Colorado Pollution/Environmental Liability
There is no quicker way to destroy your company’s reputation these days then by partaking in practices that are deemed to be environmentally hazardous. There is a massive corporate movement toward more sustainable business practices, including reducing carbon emissions and transporting goods more efficiently. What it all boils down to is that accidents happen, and pollution/environmental liability insurance is in place to protect Denver businesses when accidents happens. A sewer line may be damaged on a construction site, or a retaining pond may become breached unintentionally – these are times when environment liability insurance for your Denver company will be a lifesaver. This insurance will help a company manage the financial strain of correcting an environmental disaster, which can include cleaning up a spill, properly disposing harmful waste or replacing damaged equipment.
Some may recall the Summitville Mine. It was a gold mining site in Rio Grande County, Colorado 25 miles South of Del Norte. It is best remembered for the environmental damage caused in the 1980s by the accidental leakage of mining by-products into local waterways and eventually the Alamosa River. Similar incidents have occurred with mines (both working and abandoned) across North America, and even in Canada. This is a prime example of when pollution/environmental liability insurance would be an asset in Denver. With this insurance comes the financial assistance necessary to repair the leak at the mining site, as well as clean up the waterways effected. Here are some additional real-life situations where pollution/environmental liability insurance would have to come into play:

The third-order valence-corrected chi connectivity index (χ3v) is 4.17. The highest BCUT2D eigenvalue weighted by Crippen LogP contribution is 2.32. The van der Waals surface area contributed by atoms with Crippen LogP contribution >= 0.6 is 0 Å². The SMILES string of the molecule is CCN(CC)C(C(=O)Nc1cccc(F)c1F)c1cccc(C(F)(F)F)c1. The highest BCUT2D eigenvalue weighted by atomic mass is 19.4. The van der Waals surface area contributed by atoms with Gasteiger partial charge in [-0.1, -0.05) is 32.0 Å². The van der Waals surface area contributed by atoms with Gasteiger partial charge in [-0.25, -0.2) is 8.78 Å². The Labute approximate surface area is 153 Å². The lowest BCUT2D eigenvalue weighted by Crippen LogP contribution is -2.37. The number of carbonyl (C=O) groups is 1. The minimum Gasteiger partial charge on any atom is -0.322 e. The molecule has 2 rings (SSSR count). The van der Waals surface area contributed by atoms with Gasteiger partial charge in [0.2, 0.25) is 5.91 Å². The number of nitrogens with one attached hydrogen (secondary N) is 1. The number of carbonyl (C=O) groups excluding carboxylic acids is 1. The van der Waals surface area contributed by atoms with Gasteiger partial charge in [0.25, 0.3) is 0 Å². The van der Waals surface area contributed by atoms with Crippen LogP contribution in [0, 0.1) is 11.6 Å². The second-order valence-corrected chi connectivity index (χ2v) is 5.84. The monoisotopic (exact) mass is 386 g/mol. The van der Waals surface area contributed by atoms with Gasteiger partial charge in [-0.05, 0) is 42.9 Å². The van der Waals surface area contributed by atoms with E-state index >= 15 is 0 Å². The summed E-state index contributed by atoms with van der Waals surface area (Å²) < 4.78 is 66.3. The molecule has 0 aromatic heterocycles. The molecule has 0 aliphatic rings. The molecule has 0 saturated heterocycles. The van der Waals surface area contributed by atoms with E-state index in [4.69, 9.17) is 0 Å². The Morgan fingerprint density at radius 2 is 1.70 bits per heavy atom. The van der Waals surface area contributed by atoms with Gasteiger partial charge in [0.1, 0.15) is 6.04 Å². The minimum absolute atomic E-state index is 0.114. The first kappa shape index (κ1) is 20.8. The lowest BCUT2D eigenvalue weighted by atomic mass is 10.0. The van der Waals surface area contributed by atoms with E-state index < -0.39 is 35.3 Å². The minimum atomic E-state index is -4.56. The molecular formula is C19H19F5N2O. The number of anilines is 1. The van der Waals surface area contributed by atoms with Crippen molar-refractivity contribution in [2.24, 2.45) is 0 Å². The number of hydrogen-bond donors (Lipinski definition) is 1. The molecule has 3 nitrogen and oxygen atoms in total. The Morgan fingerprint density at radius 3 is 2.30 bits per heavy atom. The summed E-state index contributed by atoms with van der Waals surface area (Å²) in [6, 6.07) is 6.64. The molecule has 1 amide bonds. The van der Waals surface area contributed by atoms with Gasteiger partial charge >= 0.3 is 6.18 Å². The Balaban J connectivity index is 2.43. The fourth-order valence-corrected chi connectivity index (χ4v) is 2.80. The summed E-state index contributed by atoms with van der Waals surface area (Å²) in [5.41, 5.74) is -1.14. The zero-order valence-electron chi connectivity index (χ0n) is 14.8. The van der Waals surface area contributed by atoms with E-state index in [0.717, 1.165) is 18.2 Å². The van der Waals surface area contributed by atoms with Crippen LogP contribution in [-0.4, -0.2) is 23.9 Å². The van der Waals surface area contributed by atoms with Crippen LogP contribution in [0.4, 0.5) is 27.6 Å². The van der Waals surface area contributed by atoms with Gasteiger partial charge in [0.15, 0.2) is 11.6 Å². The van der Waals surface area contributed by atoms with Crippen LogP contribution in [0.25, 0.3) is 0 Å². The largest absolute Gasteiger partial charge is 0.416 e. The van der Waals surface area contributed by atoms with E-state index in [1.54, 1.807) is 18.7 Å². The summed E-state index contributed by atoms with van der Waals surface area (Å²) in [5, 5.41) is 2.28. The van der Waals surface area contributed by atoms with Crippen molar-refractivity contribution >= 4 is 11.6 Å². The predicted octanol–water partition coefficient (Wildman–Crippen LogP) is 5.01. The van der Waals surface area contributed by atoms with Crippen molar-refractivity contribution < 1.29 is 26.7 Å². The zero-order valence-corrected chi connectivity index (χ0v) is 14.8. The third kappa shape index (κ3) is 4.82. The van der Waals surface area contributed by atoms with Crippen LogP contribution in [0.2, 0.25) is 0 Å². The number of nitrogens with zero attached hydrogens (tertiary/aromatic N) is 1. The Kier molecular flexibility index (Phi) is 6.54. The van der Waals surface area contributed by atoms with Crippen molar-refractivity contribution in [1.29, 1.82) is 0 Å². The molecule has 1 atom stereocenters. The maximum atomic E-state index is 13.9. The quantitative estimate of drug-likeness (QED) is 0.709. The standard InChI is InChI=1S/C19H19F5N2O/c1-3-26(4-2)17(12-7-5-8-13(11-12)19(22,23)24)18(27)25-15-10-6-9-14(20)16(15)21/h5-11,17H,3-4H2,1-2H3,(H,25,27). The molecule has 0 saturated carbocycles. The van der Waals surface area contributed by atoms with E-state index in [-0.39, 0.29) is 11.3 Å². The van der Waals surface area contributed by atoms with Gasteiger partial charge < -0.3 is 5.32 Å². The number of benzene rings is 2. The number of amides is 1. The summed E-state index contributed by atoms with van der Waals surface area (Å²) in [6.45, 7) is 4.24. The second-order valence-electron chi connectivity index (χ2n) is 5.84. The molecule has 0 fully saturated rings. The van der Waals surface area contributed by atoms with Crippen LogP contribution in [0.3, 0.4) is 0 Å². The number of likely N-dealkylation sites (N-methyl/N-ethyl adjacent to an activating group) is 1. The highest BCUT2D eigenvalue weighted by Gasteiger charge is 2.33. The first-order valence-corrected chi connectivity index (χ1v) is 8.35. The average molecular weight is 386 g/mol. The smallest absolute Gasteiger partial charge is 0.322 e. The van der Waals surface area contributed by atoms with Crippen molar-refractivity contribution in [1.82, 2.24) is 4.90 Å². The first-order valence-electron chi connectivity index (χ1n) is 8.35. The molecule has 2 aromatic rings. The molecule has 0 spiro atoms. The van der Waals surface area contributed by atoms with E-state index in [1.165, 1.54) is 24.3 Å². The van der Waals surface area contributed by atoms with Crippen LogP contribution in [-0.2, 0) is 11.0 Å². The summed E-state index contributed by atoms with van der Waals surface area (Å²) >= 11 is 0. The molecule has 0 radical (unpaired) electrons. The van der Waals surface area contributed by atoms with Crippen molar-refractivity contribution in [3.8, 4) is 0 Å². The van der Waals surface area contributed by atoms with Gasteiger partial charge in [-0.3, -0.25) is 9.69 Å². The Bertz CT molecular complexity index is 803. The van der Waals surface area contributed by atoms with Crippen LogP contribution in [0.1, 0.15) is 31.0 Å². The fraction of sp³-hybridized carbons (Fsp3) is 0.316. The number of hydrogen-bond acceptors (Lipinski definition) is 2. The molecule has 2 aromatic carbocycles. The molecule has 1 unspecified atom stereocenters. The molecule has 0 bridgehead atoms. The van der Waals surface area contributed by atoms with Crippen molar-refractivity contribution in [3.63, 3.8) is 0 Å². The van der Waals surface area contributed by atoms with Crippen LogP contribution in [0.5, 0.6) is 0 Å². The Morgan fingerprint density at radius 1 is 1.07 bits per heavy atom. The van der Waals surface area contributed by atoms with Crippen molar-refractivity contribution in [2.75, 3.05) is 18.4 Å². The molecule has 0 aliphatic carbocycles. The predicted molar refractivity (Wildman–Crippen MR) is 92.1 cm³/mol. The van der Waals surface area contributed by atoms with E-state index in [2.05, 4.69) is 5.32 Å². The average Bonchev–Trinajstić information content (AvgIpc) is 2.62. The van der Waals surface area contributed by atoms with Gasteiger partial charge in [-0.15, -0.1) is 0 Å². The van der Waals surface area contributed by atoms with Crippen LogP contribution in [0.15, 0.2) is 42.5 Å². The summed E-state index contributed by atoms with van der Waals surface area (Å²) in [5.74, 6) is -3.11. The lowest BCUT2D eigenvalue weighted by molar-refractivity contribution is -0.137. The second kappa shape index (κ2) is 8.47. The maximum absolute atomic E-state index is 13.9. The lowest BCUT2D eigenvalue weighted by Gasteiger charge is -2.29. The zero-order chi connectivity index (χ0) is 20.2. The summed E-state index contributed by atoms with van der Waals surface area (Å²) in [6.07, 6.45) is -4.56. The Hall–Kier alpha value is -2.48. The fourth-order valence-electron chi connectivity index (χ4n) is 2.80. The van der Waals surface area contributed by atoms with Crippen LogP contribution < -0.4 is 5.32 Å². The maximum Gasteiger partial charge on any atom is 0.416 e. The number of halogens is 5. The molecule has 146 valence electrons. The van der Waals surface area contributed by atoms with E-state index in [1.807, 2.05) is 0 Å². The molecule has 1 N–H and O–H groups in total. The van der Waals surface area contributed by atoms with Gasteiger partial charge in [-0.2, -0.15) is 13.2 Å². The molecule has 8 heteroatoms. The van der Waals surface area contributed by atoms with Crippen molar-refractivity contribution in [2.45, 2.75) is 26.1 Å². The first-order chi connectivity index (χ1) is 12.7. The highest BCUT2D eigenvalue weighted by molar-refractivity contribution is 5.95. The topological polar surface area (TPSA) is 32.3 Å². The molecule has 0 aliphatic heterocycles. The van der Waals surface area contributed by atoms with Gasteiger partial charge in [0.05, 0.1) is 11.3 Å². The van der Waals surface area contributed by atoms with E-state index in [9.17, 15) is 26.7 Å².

- Oil and chemical spills are among the most devastating environmental disasters because they affect people, animals, the land and the coastal waterways. They can kill wildlife, destroy habitats, and contaminate critical resources in the food chain. These spills range from small ship collisions to fuel transfer mishaps to massive events like the recent BP Deepwater Horizon oil spill.
- A nuclear accident is still possible even though the construction and operation of nuclear power plants are closely monitored and regulated by the Nuclear Regulatory Commission (NRC). A recent example would be the Fukushima Nuclear Power Plant, which began leaking radiation into the Pacific Ocean after a natural disaster caused a breach in the reactor.
- A biological threat is typically associated with the deliberate release of a biological agent, such as a bacteria, virus, or toxin in an act of terrorism; however, such a threat could very well result from an accident in a research lab. These accidents can result in the contamination of livestock and drinking water.